Biochemistry and chemistry alumna fighting on the front-lines of COVID
“I want to treat patients to the best of my abilities and I believe that to do so, you need to be able to understand and critique research, seek out benefits, and critically think for yourself,” said Katherine Vaughn.
When you ask recent alumna, Katherine Vaughn, who has made the biggest impact on her life, she’ll tell you it’s her mother.
Vaughn, who studied biochemistry and chemistry, grew up in Northern Virginia and spent a lot of her childhood lounging in the breakroom of her mom’s physician practice. In high school, she worked as the office secretary. During this time, Vaughn noticed that there weren’t many child and adolescent psychiatrists like her mother in the Northern Virginia area.
“While I was checking patients in and out, they’d tell me how much they appreciated my mom’s work. Some patients told me that they would drive an hour one-way to have an appointment in my mom’s practice.” Vaughn said. “They didn’t feel that physicians at previous clinics they’d visited really cared for them like my mom did.”
This realization of the desperate need for a greater presence of psychiatrists sent Vaughn down a medical career path with a stop at Virginia Tech as a biochemistry and chemistry major. Vaughn’s mom would inspire her to begin her journey, but her experiences in the health care field along with the education she received within the biochemistry department would motivate Vaughn to fight on the front lines of the pandemic and to give back to the campus community.
During Vaughn’s last semester at Virginia Tech, the impact of the COVID-19 pandemic on the United States had just begun. She was taking two rigorous in-person lab courses which were transitioned online. At the same time, Vaughn was working as a nursing assistant at Carilion Roanoke Memorial Hospital.
“It was so weird for me because I had one shift the first weekend of spring break and then a second shift scheduled toward the end of break," she said. "On my first shift, we just had our first COVID-19 case in Virginia. By my next shift, we were seeing multiple cases and my unit was converted into one of the COVID-19 units to prepare for the volume of cases."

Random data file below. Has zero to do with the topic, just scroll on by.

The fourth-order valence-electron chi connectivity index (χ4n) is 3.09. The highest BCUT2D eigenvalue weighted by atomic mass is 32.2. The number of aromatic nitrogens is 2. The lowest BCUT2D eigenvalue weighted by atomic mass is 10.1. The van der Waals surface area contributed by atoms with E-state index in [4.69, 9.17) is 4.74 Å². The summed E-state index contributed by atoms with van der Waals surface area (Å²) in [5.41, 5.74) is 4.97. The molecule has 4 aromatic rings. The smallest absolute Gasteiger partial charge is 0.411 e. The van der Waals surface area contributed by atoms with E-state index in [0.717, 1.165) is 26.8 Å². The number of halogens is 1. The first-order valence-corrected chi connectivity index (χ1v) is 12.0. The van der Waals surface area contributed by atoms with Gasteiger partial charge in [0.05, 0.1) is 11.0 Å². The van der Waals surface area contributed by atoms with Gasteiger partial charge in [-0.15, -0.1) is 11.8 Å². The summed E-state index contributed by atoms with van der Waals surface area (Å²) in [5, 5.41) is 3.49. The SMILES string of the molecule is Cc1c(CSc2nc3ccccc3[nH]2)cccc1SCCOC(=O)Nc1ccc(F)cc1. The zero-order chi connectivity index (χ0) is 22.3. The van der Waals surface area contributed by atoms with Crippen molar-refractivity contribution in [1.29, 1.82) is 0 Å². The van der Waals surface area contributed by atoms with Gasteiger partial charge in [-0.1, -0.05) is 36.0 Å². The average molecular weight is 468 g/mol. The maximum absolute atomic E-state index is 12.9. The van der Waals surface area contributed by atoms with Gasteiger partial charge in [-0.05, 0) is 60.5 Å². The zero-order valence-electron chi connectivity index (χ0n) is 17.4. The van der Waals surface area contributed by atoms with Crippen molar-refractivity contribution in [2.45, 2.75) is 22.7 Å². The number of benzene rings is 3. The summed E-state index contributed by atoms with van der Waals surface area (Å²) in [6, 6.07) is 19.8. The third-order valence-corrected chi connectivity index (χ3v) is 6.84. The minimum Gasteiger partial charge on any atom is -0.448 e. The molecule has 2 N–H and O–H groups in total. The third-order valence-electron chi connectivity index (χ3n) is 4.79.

Vaughn had to strike the balance between being a student and keeping up with classes as well as being a frontline health care worker and staying updated on changes related to COVID-19. Though Vaughn maintained a positive attitude and hopeful outlook, she described that period as a “weird time.”
Following graduation in May, Vaughn spent her summer applying to 11 medical schools. After submitting all of her applications and finishing her secondaries in August, she decided that she’d work while she waited to hear back from the schools. Vaughn started to schedule herself for more shifts at the hospital when she received an email about the job opportunity at the ArcPoint Testing Clinic.
She’d learned that they needed swabbers for the Lane Stadium testing station at Virginia Tech and were looking for people with certifications. Vaughn was CNA-licensed, already had experiences in a health care setting, and was not uncomfortable knowing that she might be interacting with potentially positive patients, so she applied and began at ArcPoint in September.
Vaughn said that her experience with ArcPoint is completely different from her hospital setting.
“The patients that I saw at the hospital tended to be older, were pretty sick, and they couldn’t do a lot on their own. However, the patients I see at ArcPoint are independent and vary,” she said.
ArcPoint generally tests three groups of people: randomly selected students for prevalence testing, employees who are mandated to get tested every two weeks for surveillance testing, and anyone with a PID who wants to make an appointment for voluntary testing.
“Through my experience with ArcPoint, I’ve learned how to work with a larger variety of patients and to gauge where a patient is emotionally and physically to work with them and ensure the procedure is as comfortable as possible,” Vaughn said.
In October, Vaughn was promoted to a supervisor position, and she’s incredibly thankful for the experience she’s had with ArcPoint. She’s proud of the lasting positive impact that the clinic has made on the campus community.
“Many of my peers thought Virginia Tech would only stay open for, at the most, three weeks, but we stayed open the entire semester,” Vaughn said. “The clinic gave students a sense of normalcy with having hybrid classes and being back on-campus. Virginia Tech was able to keep the rate of spread down significantly.”
As COVID-19 vaccines are becoming more readily available to the public, Vaughn is thankful for what she learned in the biochemistry senior capstone lab.
“I was able to have informed conversations with friends and family about the COVID-19 vaccine. I was better equipped to explain where the misconceptions about the vaccine came from and help them feel more reassured and comfortable with the vaccine technology,” she said.
In a post-COVID-19 world, Vaughn wants to follow in her mother’s footsteps and open her own physician practice. She also wants to focus on medical research and run clinical studies.
“I want to treat patients to the best of my abilities and I believe that to do so, you need to be able to understand and critique research, seek out benefits, and critically think for yourself,” Vaughn said.
‑Written by Cameron Warren